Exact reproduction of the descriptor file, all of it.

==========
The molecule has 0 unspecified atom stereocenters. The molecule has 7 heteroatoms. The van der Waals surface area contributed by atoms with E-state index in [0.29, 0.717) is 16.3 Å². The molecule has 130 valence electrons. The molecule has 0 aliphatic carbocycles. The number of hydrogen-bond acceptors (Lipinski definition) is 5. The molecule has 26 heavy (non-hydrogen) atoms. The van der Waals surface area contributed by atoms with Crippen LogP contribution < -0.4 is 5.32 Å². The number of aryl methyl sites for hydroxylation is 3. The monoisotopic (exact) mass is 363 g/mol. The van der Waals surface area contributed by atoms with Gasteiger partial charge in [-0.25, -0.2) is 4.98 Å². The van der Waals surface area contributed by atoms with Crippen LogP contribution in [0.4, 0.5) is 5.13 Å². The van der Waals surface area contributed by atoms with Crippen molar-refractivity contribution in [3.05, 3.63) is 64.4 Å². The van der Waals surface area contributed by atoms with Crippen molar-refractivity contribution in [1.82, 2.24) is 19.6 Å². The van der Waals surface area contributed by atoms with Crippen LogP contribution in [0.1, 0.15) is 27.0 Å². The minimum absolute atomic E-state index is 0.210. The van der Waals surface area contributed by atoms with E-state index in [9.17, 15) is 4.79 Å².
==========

The molecule has 0 unspecified atom stereocenters. The molecule has 7 heteroatoms. The van der Waals surface area contributed by atoms with E-state index in [0.29, 0.717) is 16.3 Å². The molecule has 130 valence electrons. The molecule has 0 aliphatic carbocycles. The number of hydrogen-bond acceptors (Lipinski definition) is 5. The molecule has 26 heavy (non-hydrogen) atoms. The van der Waals surface area contributed by atoms with Crippen LogP contribution < -0.4 is 5.32 Å². The number of aryl methyl sites for hydroxylation is 3. The monoisotopic (exact) mass is 363 g/mol. The van der Waals surface area contributed by atoms with Gasteiger partial charge in [-0.25, -0.2) is 4.98 Å². The van der Waals surface area contributed by atoms with Crippen LogP contribution in [0.4, 0.5) is 5.13 Å². The van der Waals surface area contributed by atoms with Crippen molar-refractivity contribution in [3.05, 3.63) is 64.4 Å². The van der Waals surface area contributed by atoms with Crippen molar-refractivity contribution in [1.82, 2.24) is 19.6 Å². The van der Waals surface area contributed by atoms with Crippen LogP contribution in [0.1, 0.15) is 27.0 Å². The minimum absolute atomic E-state index is 0.210. The van der Waals surface area contributed by atoms with E-state index in [9.17, 15) is 4.79 Å².